Johnson & Johnson is embroiled in more than 14,000 lawsuits over claims that its iconic Baby Powder caused women to develop cancer. In the lawsuits, the women’s attorneys allege that lifetime use of the product led to the development of ovarian cancer. Some of the women claim that the product contains asbestos and that led to the development of mesothelioma, a cancer linked to the carcinogenic material. The company is also facing federal investigations into whether the company was aware of the asbestos contamination and hid it.
The CVN Blog reports that the first case in Georgia regarding the links between ovarian cancer and talc resulted in a mistrial.
On Tuesday afternoon, Fulton County State Court Judge Jane Morrison declared a mistrial in the first case in Georgia to go to trial over alleged links between Johnson & Johnson’s talc-based Baby Powder and a woman’s death from ovarian cancer.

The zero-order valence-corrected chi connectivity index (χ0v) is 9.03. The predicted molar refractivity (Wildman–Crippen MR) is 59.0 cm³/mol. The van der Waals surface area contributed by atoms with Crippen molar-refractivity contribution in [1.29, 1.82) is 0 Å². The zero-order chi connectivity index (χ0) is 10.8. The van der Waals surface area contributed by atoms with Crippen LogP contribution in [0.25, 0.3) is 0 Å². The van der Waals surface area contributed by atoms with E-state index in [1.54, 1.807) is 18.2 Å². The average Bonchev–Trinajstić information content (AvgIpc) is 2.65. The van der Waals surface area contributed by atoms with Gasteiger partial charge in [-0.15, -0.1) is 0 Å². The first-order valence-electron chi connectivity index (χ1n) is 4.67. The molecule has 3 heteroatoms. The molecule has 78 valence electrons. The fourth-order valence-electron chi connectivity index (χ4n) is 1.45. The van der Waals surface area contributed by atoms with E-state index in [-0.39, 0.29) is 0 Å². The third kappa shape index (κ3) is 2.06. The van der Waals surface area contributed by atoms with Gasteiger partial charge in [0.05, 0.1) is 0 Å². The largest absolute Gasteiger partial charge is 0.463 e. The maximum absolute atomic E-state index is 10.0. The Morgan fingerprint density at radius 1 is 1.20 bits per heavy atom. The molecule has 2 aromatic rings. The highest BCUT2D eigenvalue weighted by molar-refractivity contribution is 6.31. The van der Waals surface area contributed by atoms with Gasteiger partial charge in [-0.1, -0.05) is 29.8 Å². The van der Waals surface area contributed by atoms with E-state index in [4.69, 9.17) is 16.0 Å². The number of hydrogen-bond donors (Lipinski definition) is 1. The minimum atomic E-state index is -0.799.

The judge had earlier given an admonition to reach a consensus if at all possible. Despite that, the foreperson stated that panel members remained deadlocked. The declaration of a mistrial followed three weeks of testimony and three days of deliberations.
65-year-old Diane Brower died after a three-year battle with ovarian cancer. Her family contends that the cancer was caused by Johnson & Johnson’s Baby Powder, which Brower used in her genital area for years.
The trial focused on whether or not the Baby Powder contained carcinogenic fibers and whether the company was aware of the existence of such fibers and the potential danger. While many of these trials claim the presence of asbestos, a pre-trial order in this case prevented the mention of asbestos.
Johnson & Johnson argued that Brower possessed a genetic predisposition to ovarian cancer and that the company’s talc played no part in the disease.
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